In-person playdates are still canceled, playgrounds are still closed and birthday parties are now "car parades."
The coronavirus pandemic has disrupted all aspects of daily life for families. For kids who are missing their friends after weeks of staying home, it's a major adjustment.
This all adds up to some potentially delicate and stressful situations for parents at home. That's why Sesame Workshop launched a new resource hub for families -- its "Caring for Each Other" initiative -- to help families adjust to the "for-now normal," including current challenges like how to cope with kids missing friends.
"Since children are spending a lot of time at home these days, they're likely to really be missing friends from school and other parts of life. It is helpful to share with your child that you miss your friends too as a way to reinforce that these feelings are OK. There are ways to help children stay socially connected, even when they're physically apart," said Dr. Jeanette Betancourt, senior vice president of U.S. Social Impact at Sesame Workshop.
Betancourt shared five ways to help kids stay socially connected, even while apart.
1. Make the most of 'virtual' play dates
Video chatting is a great way to keep in touch with friends and family, but there are things you can do to help children make the most of their virtual play dates. Too many children on one screen can get chaotic, so consider limiting it to four children per call. Play with the silly filters available on many video chat apps and encourage children to make up stories about their new characters or settings. Play a simple game of show and tell, or share a special snack together. In one-on-one virtual play dates, children can each create something on their own—for instance, one child can build a block house and another can use play-dough to create people and pets that will live inside.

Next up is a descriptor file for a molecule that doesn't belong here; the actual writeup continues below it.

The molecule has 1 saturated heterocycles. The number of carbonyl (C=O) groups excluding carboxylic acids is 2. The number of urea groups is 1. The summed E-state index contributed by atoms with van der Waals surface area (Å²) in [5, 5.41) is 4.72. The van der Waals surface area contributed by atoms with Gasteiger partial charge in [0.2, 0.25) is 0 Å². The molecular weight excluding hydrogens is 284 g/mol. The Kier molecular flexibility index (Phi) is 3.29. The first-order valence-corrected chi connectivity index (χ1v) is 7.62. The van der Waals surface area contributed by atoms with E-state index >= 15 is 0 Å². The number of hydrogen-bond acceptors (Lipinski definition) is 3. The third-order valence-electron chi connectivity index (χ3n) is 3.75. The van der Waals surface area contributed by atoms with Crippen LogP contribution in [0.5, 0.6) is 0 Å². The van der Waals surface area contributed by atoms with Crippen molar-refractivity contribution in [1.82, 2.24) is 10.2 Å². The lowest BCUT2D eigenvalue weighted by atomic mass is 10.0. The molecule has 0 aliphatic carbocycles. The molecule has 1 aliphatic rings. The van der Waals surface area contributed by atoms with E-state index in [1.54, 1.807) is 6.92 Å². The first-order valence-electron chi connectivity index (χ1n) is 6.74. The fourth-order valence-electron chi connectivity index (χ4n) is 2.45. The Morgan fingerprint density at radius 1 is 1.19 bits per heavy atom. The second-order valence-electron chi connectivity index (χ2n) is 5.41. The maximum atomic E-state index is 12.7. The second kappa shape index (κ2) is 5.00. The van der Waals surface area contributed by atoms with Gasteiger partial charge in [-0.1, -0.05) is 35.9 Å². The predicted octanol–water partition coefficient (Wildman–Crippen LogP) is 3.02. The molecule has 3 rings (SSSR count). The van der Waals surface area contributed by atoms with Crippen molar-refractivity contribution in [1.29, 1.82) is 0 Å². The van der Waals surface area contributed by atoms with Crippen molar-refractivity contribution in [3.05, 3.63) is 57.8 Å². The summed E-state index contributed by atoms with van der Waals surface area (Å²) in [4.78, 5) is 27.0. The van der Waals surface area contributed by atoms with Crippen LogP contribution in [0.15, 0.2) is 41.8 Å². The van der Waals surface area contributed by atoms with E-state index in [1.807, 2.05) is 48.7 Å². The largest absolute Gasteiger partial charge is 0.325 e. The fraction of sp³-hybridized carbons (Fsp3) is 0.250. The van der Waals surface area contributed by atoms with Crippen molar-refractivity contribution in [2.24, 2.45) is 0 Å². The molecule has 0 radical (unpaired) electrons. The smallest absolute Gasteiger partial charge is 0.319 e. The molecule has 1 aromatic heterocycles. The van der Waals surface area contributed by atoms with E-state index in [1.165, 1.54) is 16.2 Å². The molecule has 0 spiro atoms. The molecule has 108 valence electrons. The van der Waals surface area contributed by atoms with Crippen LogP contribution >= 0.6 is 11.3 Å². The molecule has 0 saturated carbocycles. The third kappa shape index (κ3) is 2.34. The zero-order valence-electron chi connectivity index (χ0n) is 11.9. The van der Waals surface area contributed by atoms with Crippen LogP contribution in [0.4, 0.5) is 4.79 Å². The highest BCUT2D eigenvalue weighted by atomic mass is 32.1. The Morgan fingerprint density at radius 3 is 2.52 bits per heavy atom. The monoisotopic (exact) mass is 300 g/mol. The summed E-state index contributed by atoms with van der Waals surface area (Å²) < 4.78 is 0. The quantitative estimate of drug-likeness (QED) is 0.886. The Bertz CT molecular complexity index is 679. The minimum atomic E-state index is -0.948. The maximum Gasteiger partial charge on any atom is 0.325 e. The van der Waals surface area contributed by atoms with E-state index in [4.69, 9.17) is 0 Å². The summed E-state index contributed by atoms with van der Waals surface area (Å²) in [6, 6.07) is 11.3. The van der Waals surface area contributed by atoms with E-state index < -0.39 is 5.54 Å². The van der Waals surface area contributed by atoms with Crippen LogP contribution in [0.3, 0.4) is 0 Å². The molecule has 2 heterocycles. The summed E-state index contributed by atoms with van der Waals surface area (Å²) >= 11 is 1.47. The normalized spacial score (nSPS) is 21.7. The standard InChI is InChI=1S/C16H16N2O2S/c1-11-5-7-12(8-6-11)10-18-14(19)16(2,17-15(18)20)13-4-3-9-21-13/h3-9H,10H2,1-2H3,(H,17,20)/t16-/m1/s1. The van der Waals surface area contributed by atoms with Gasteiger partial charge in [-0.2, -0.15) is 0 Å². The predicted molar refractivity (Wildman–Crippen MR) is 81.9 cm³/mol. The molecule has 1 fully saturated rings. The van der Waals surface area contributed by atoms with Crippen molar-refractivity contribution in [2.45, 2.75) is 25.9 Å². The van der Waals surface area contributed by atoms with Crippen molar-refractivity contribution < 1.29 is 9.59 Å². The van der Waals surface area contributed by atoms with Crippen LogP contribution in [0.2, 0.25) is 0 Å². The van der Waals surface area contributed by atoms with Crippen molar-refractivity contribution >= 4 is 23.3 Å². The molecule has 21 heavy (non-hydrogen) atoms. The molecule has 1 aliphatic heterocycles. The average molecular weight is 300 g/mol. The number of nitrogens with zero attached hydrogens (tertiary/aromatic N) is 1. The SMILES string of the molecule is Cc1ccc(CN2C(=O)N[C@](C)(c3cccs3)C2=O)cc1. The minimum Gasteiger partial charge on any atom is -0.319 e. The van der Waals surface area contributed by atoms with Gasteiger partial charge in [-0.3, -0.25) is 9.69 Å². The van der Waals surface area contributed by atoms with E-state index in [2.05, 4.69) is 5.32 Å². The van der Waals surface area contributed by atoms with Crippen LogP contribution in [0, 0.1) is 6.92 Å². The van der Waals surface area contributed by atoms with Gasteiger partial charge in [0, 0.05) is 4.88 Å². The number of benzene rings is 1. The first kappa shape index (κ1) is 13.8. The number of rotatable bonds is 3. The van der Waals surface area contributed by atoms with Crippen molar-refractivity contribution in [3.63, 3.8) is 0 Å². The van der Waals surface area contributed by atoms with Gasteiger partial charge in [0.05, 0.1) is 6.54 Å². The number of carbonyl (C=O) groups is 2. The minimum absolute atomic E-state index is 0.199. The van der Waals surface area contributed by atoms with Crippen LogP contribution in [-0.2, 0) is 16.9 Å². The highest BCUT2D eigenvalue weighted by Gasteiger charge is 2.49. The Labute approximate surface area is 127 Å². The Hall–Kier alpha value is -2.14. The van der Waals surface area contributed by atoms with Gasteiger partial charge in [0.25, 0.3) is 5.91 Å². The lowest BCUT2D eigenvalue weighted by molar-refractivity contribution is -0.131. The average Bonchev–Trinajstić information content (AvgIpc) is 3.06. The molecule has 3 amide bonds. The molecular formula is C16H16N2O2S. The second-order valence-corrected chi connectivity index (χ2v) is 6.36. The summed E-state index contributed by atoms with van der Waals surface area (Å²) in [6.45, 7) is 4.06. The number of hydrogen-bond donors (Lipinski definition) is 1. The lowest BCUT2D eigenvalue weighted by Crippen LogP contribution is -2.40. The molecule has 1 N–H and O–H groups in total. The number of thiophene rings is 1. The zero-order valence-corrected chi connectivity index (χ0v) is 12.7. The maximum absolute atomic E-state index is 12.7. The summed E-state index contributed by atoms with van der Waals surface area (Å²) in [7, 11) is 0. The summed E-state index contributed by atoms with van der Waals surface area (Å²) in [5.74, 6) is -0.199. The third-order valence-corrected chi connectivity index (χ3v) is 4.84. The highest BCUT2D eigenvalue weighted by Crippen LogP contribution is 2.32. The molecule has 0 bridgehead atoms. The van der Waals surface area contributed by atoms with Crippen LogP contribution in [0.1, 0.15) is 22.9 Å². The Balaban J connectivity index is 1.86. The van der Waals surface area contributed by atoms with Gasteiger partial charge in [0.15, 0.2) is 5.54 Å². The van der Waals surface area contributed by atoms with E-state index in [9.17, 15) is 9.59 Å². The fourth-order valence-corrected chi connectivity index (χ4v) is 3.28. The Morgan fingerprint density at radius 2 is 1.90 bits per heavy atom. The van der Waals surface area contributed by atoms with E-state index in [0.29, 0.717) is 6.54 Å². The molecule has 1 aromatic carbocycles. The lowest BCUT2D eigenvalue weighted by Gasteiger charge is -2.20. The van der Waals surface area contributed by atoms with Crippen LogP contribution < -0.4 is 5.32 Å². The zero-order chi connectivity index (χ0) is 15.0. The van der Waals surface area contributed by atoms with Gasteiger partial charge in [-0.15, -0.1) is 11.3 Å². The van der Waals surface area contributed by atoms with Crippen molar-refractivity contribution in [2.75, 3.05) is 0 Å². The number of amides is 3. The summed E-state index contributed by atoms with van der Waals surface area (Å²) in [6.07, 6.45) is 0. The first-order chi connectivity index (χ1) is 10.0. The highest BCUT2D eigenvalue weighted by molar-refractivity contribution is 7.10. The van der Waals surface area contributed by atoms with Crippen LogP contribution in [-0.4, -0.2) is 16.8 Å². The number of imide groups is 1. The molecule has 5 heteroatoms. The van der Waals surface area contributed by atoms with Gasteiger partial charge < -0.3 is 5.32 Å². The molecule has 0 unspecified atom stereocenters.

2. Involve the grownups
Invite a grandparent or other grownup to host "story time" or lead a family game of charades. At meals, set up your screen at the table so a friend of family member can "join" and chat with you.
3. You don't need to remain on a screen to stay close
Encourage children to draw pictures and send them by mail to friends and family members. Make a fun video on a phone and send them to friends in texts or emails. For older children, set up a shared Google document with a friend and take turns writing parts of stories.
4. If children are seeing friends at a safe distance outdoors, help them choose new ways of saying hello
Children can shake both hands in the air as they do a wiggly dance, or make up their own special "hello" dances. Children can make a heart shape with their hands, blow kisses, or even give themselves a hug, pretending they're hugging their friend. To remind children what six feet looks like (on a porch, for instance), you might put down masking tape or duct tape.
5. Mark milestones like birthdays or preschool graduations with something special
For birthday parties, host a video party and invite an adult friend or family member to dress up in a silly costume, lead children in song or circle games, tell jokes, or anything that might happen in person. Look at photos of friends and talk about special times they shared and what they'll do when they see each other again. If your child is graduating preschool, create a "graduation certificate" together as a family. Take a picture to share with friends and family and invite them to share special messages of congratulations back. It's important to celebrate milestones and keep close, even when we're apart.